The Emory English Department is hosting a series of speakers on Native American and Indigenous Literature and Culture. Emil’ Keme is the second in this speaker series, with his talk titled: The Maya Environmental Imagination. Humberto Ak’abal’s The Animal Gathering
Join us on Friday, 2/25 at 4:00PM EST over Zoom to hear Emil’ Keme of UNC speak.
Link to Zoom here.
This presentation focuses on K’iche’ Maya poet Humberto Ak’abal’s first book of poetry, The Animal Gathering (1990). I argue that in his invocation of animals, Ak’abal develops a critique of Western modernity and, more specifically, the armed conflict and genocide against Maya peoples in Guatemala. The destruction of the Indigenous world in Abiayala (The Americas)–Ak’abal’s work suggests–has generated a profound crisis in humanity that has come to undermine a loss in our original relationship with animals, Mother Earth, and the planet as a whole. Ak’abal’s poetry book expresses these concerns through the existential crisis of the poetic voice who, once he encounters the animals invoked, aims to reconnect with them, the natural world, and his ancestral origins.
Emil’ Keme (K’iche’ Maya Nation) is a member of the Maya anticolonial collective Ix’b’alamquej Junajpu Wunaq’ and Associate Professor at UNC-CH. He is the convener of the Critical Ethnic Studies collective at Carolina, and the author of the book Le Maya Q’atzij/Our Maya Word (2021), which was awarded Cuba’s 2020 Casa de las Americas literary criticism prize.
Emory English Department is hosting a series of speakers on Native American and Indigenous Literature and Culture.
Join us on Monday, 2/28 from 4:00-5:30PM EST over Zoom to hear Sharon Holland speak.
Link to Zoom here.
Bio: Sharon P. Holland holds a PhD in English and African American Studies from the University of Michigan and is the author of RAISING THE DEAD: READINGS OF DEATH AND (BLACK) SUBJECTIVITY. She is also co-author of a collection of trans-Atlantic Afro-Native criticism with Professor Tiya Miles entitled Crossing Waters/ Crossing Worlds: The African Diaspora in Indian Country. Professor Holland is also the author of The Erotic Life of Racism, a theoretical project that explores the intersection of Critical Race, Feminist, and Queer Theory. For more information on her work, see her blog.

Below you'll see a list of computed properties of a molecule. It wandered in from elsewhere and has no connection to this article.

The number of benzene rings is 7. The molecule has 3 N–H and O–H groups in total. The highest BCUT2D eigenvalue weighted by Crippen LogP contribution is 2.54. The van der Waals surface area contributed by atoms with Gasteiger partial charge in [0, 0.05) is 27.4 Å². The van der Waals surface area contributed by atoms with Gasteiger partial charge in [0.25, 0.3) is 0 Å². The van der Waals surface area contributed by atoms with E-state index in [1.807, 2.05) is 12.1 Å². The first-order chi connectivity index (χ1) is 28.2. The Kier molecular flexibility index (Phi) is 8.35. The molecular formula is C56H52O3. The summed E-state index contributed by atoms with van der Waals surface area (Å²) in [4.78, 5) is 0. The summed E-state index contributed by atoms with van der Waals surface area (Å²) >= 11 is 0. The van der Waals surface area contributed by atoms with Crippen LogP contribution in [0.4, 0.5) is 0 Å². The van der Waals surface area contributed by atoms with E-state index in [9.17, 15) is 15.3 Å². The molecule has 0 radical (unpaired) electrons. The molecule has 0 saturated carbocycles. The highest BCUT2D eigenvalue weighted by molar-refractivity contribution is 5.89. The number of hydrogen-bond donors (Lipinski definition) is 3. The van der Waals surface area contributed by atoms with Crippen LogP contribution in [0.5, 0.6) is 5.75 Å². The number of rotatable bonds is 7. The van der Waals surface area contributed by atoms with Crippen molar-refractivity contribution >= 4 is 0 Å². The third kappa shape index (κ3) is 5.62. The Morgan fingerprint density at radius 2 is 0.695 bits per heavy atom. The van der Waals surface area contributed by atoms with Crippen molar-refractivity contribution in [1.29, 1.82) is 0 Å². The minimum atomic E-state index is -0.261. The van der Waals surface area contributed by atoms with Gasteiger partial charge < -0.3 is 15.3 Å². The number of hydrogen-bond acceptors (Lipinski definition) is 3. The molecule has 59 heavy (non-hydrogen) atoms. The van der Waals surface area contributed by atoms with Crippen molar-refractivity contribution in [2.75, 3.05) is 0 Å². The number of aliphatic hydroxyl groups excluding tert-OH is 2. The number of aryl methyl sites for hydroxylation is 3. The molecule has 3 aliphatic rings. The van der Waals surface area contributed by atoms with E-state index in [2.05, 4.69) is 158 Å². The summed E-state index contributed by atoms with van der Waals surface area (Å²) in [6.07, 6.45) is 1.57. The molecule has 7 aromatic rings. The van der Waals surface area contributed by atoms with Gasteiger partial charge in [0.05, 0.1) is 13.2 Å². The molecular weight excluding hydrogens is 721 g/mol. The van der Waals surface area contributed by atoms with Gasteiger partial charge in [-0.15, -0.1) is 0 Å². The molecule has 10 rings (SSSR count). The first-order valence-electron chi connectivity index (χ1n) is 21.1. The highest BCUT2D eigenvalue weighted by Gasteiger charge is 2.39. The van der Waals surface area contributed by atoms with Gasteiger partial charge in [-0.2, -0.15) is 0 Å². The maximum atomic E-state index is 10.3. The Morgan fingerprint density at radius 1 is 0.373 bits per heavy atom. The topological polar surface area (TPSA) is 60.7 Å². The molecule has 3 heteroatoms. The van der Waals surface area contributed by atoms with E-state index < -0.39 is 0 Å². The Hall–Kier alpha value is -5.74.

Spring 2022 Seminars for the Interdisciplinary Workshop in Colonial and Postcolonial Studies. Speaker schedule listed below.
All seminars located in the Major Room, Bowden Hall 323. From 4:15-5:45PM EST. In compliance with Emory University’s COVID-19 protocols, masks are required.
Tuesday, March 15: Professor Malinda Lowery (History) Indigenous Oral History in the South
Thursday, March 17: Professor Sa’ed Atshan (Anthropology) Natives and Palestinians: Transnational Indigenous Solidarity
Tuesday, March 22: Professor Mariana Candido (History) Women, Power, Property: Gendered Strategies to Secure Rights in 19th-century Angola
Tuesday, March 29: Professor Emerita Kristin Mann (History) Freedom, Return, and Incorporation into New Homelands: The Transatlantic Lives of Yoruba Enslaved in the 19th-century
Tuesday, May 3: One-day graduate student workshop on colonial and postcolonial studies
(For questions, contact Hugo Hansen at hugo [dot] hansen [at] emory [dot] edu)
Movie Screening- Club Native: How Thick is Your Blood? by Tracey Deer.
Monday February 21, 7:00-8:30 PM EST
Location: White Hall Room 205
Free and open to the public. Masks Required. No food or drink.
A powerful documentary exploring Kanienʼkehá꞉ka (Mohawk) governance, identity, and blood quantum laws on the Kahnawake First Nation Reserve. Produced in 2008 (78 min).
Co-produced by Rezolution Pictures and the National Film Board of Canada